A U.S. appeals court ruled last week that the ethnic category "Hispanic" is also a race under U.S. federal antidiscrimination laws.
If you’re scratching your head thinking “what” “how” and “no,” you’re not alone.
Here’s what happened: In 2010, Christopher Barrella, a white man, and Miguel Burmudez, a light-skinned Cuban man, were candidates for the police chief of Freeport, Long Island, a town in New York. Burmudez got the job, and Barrella, who had higher test scores, a master’s degree in criminal justice and a law degree, and more time in his position, filed a racial discrimination lawsuit.
The town of Freeport maintained that racial discrimination wasn't possible because "Hispanic" is not a race, but a three-judge panel of the U.S. 2nd Circuit Court of Appeals disagreed. They argued that the ethnic identity has long been considered a distinct race in civil rights cases and noted that the U.S. Supreme Court had reasoned that racial discrimination includes bias based on ancestry or ethnic characteristics.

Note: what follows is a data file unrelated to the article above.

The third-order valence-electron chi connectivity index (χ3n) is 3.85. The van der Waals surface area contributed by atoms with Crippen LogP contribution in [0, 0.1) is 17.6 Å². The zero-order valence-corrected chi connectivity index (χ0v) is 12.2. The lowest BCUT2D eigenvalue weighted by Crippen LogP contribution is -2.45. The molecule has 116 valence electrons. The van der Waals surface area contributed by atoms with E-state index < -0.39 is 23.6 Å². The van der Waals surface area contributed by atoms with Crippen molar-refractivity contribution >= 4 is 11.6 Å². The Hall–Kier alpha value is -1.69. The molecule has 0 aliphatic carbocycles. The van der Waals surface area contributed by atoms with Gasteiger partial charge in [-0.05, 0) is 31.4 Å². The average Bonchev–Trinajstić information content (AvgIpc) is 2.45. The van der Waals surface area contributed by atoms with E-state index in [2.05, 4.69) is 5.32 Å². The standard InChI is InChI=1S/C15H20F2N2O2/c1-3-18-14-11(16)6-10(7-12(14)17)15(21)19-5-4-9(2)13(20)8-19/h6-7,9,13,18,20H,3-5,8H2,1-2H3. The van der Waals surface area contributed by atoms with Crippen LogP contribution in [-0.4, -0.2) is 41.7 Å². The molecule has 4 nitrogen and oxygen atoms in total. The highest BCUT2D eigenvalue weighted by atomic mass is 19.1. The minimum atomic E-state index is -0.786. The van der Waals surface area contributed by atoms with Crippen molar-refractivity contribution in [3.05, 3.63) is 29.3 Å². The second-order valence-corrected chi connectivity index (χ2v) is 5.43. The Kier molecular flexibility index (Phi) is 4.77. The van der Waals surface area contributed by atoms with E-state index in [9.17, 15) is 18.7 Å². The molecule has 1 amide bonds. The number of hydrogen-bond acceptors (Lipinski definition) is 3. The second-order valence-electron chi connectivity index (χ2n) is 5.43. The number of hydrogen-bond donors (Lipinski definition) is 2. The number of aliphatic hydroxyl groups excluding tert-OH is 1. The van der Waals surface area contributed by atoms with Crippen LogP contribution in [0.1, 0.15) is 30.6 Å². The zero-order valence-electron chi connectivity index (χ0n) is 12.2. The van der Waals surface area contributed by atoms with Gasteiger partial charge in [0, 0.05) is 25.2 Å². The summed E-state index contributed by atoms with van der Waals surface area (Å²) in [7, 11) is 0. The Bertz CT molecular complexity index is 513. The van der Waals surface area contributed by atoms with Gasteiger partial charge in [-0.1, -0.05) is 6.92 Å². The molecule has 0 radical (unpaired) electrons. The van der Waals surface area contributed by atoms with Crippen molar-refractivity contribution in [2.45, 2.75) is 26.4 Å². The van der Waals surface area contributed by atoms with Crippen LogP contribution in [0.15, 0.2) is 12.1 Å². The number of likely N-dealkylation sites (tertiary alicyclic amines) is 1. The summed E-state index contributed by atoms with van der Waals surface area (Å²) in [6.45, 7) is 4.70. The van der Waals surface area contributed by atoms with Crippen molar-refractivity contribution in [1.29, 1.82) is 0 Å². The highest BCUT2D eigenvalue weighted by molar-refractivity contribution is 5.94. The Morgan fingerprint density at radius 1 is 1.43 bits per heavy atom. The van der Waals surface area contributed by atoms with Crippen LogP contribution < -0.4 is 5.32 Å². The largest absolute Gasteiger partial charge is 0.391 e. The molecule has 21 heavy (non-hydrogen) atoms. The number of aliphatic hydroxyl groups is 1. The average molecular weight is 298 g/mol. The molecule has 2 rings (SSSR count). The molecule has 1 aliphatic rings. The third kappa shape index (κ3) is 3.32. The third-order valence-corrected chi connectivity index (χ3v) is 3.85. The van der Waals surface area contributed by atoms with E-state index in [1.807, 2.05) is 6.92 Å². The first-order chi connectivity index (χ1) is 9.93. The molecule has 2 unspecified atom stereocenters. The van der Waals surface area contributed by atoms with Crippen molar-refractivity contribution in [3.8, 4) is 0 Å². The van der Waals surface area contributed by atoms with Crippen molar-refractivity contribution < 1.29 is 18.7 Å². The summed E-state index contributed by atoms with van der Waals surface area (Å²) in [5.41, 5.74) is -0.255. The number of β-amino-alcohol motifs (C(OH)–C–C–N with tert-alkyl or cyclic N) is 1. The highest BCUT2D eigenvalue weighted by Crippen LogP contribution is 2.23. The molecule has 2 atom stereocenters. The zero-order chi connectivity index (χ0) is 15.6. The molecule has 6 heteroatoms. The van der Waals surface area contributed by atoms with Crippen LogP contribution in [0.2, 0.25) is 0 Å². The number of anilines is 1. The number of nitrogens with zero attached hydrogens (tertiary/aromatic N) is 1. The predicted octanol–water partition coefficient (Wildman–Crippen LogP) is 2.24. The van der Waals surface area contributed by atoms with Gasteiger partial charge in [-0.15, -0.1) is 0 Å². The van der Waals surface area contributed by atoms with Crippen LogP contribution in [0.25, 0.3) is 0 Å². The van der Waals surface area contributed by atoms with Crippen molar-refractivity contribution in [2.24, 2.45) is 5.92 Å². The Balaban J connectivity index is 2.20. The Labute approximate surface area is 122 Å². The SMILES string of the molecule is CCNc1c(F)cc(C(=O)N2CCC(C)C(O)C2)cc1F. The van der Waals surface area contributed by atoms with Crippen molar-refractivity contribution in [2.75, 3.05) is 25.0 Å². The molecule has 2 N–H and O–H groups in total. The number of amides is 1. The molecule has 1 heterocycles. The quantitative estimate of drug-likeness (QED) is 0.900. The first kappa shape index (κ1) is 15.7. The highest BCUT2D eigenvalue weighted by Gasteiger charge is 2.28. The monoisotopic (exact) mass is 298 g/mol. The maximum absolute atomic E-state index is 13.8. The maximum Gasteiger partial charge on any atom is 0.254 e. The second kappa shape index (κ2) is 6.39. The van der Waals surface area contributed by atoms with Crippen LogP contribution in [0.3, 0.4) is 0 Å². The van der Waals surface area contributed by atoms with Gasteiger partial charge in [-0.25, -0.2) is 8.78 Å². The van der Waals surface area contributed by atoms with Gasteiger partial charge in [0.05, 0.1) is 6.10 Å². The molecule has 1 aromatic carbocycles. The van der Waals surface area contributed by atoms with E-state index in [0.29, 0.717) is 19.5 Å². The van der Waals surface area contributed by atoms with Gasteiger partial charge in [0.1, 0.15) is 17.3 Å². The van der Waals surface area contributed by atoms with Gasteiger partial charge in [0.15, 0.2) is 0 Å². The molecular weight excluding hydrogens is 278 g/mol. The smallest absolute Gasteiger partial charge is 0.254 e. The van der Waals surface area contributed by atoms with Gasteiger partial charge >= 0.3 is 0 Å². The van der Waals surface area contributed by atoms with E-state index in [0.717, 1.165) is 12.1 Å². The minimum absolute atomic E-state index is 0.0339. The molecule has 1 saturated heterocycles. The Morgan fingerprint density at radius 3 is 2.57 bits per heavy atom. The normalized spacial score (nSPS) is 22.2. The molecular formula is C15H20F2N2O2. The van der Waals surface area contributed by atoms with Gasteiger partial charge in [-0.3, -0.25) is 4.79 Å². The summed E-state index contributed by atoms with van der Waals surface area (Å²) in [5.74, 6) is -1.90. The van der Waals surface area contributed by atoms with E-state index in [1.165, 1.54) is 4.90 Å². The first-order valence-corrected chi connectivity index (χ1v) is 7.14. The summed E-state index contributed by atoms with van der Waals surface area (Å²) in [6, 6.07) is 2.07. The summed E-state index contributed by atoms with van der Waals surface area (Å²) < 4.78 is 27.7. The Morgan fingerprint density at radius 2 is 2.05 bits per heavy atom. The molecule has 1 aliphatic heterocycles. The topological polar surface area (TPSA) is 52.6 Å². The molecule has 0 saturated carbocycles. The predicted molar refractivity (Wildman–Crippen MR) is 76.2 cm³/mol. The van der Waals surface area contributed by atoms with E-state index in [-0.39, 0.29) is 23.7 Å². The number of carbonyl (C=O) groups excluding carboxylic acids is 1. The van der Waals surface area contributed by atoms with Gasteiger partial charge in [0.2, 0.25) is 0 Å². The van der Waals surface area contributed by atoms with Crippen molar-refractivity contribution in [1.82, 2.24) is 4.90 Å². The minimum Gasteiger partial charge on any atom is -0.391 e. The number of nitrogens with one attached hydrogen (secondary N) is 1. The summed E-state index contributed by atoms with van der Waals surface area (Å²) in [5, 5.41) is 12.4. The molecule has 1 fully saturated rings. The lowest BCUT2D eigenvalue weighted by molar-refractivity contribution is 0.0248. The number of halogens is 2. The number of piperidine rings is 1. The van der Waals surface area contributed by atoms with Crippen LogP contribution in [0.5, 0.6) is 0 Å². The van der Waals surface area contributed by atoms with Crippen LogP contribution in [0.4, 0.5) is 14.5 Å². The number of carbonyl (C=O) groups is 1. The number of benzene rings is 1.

While the 2nd Circuit, which includes New York, Connecticut and Vermont, ruled in favor of Barrella on how antidiscrimination laws treat ethnic identities, it also took back the $1.35 million verdict a jury awarded him, ordering a new trial because of the use of non-expert witnesses speculating on Freeport Mayor Andrew Hardwick’s, who is black, motivations for choosing Burmudez over Barrella.
Let us know what you think of the ruling.